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Dreams Of Deluge
Released: 2014, Independent
Reviewer: Metal-Rules.com UK Team
As a band, THE DRIFT are newcomers on the death metal scene but their members are veritable veterans of the South African metal world. Coming together from the likes of MISERICORD, CHROMIUM, KNAVE, GADABOUT and ALL FORLORN, these South African's debut their independently released “Dreams Of Deluge” and it is ambitious for an indie act. Not content with just putting out a crushingly heavy cut of death metal on their debut, they have made this the middle part of a concept album trilogy with the follow up albums concerning themselves with the prequel and aftermath of the story here. So an independently released middle-part concept debut album – incredibly ambitious and thankfully, it pays off.
Within the liner notes of “Dreams Of Deluge” the story is told of a nameless apostle who taunts his people's theocratic leader – the Father – after years of searching for truth in exile, and enduring Omnus – a god seeking the nameless apostle's servitude – poisoning his dreams. Each song goes into depth throughout this story and beyond, detailing everything from the perspective of the nameless apostle and the resulting impact his taunting the Father has on him and his world. It's a heavy story and one that needs to be matched by equally heavy music – thankfully, THE DRIFT deliver this expertly.
Their sound has touches of HATE ETERNAL's ferocity and even GOJIRA at their heaviest (matter of the universe...) as well as their about-face changes of rhythm, whilst vocalist Louis du Pisani even shares a similar timbre to Erik Rutan in places. It all adds up and makes for a devastatingly heavy record. “Exile” erupts in finger-flaying style before dropping into a filthy groove that implores headbanging, whilst “Ommerge” - the album's “single”, complete with video – continues the heavy, groove-laden riffs but makes use of melody to produce a tumultuous finale. Each track is fitting with the story and serves to further it brilliantly well - “The Rain” sounds like the soundtrack to a biblical drenching, whilst album highlight “An Ocean Prayer” balances an achingly beautiful and morose sense of regret with frothing-fury deliciously well. The finale to this is positively astounding – clean vocals are used to great effect alongside the despairing growls and make for one hell of a penultimate track. The album is focused, and knowledgable of what is needed to get its point across with expert use of ebb and flow – tracks push and pull in accordance with the tale on hand; allowing to pause for breath and appreciate the heart of the story.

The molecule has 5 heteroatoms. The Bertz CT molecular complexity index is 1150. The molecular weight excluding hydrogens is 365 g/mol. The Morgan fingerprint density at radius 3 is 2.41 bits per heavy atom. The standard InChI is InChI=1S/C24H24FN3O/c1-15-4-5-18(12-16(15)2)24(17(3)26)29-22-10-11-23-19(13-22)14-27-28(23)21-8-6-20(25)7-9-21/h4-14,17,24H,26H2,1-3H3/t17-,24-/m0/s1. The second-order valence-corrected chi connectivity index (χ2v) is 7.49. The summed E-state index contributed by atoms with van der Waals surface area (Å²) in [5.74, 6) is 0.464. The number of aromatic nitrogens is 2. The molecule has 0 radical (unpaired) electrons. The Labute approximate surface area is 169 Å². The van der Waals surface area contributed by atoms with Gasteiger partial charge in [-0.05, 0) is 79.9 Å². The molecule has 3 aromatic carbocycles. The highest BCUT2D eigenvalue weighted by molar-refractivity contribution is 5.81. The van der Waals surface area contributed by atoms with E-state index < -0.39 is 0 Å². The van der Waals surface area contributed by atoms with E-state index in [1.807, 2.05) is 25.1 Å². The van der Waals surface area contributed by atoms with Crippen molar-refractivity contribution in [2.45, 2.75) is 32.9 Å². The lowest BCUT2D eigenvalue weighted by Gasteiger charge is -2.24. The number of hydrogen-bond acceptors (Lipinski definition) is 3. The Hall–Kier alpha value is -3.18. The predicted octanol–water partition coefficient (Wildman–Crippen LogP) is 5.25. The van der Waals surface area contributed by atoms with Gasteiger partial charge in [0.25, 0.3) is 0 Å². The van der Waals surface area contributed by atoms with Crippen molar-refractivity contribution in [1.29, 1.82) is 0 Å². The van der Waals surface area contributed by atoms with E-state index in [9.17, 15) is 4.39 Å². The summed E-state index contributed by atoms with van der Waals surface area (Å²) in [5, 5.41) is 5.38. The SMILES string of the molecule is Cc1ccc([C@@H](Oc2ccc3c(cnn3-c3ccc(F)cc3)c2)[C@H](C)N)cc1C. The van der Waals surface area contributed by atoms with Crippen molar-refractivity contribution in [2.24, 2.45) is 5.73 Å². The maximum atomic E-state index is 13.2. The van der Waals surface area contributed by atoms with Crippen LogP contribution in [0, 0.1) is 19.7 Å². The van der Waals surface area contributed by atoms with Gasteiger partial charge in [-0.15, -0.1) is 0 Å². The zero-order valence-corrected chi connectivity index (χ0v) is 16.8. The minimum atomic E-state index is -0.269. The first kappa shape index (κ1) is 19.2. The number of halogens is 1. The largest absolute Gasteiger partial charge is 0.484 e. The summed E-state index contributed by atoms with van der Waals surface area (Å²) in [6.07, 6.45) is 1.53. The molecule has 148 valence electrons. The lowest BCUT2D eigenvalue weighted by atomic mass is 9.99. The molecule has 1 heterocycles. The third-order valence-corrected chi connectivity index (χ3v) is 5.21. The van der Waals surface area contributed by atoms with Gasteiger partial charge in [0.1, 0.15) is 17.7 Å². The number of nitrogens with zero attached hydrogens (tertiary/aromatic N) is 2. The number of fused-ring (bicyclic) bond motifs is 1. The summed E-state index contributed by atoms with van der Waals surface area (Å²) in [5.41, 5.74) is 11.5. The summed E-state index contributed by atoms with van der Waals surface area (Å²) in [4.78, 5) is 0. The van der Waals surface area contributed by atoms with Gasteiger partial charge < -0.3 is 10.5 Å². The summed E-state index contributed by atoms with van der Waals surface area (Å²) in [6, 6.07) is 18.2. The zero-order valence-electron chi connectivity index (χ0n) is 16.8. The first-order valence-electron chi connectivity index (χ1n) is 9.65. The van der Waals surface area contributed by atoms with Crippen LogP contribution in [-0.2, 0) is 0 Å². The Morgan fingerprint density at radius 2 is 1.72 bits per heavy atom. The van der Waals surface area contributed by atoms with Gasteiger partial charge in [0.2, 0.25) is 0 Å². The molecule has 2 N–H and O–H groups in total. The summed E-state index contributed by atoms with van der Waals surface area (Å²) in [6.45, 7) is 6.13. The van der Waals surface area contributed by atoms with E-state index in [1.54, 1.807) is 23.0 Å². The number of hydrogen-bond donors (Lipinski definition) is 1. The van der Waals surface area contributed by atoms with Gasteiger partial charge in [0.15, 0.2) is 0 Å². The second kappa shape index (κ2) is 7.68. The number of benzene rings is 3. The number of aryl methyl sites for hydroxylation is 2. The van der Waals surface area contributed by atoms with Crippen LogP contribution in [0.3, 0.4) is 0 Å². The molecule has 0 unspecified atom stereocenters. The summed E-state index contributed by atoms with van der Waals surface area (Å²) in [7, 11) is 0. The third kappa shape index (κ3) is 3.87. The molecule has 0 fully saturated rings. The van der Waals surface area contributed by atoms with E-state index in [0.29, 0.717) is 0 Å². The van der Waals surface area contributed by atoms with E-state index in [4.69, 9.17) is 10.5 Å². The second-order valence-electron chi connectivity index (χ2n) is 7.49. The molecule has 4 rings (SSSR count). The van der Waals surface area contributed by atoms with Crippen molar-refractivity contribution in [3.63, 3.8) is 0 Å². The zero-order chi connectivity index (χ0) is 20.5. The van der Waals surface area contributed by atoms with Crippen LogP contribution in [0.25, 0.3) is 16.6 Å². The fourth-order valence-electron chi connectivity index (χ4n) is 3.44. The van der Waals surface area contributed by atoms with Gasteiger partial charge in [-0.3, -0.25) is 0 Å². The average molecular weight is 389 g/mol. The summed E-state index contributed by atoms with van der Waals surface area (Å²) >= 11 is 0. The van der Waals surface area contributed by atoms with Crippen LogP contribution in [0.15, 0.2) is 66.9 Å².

Guitarists Jason Giacoppo and Stefan Stabic's riffs are sublime throughout; mixing fret-bothering technical riffs with slamming progressions, whilst incorporating dissonance and melody wherever required. Helped by a gorgeously low and crunchy tone finely mixed with Marc Junius' bass excellence – the overall sound these three obtain begins pushing towards a NILE-style wall of heavy (prior to “At The Gates Of Sethu”), but maintains clarity at all times. Beneath this, Hannes Matthysen's drumming is solid, dependable and a no frills approach – the song needs what he plays and he delivers. But our story-teller in-chief, Pisani takes the plaudits for his efforts here – it is a wonderful performance, full of power and emotion that takes the story to a higher, harder-hitting level. It's all very well and good being able to sound so guttural and so brutal, but when you can deliver the emotion of song in such a way that listeners can begin feeling the story, you're doing something right. There is a slight mix issue within the final third-thrashing section of album closer “Glimpse Of A Father” - bizarrely it slightly drops in dynamic before jumping back up immediately into the next section. It doesn't occur elsewhere at all on the album, but it just jumps out a little too much – a nitpick on an otherwise brilliantly produced album.
“Dreams Of Deluge” is a breathtaking debut. Regardless of the fact that the guys in THE DRIFT are seasoned veterans in the South African metal scene, this is a debut to behold. Pulverizing riffs, teasing melodies, inventive bass lines, excellent drumming, powerful vocals – it's more or less perfect. One small mix issue aside, it is a highly recommended listen and a great story throughout. Here's hoping the future prequel and aftermath will continue this excellence.
Review by Lee Carter
2. A Lost Son
4. The Hour Unknown
7. The Rain
10. An Ocean Prayer
11. Glimpse Of A Father
Hannes Matthysen – Drums, Vocals,
Jason Giacoppo – Guitar,
Louis du Pisani – Vocals,
Stefan Stabic – Guitar, Vocals,
Marc Junius – Bass.
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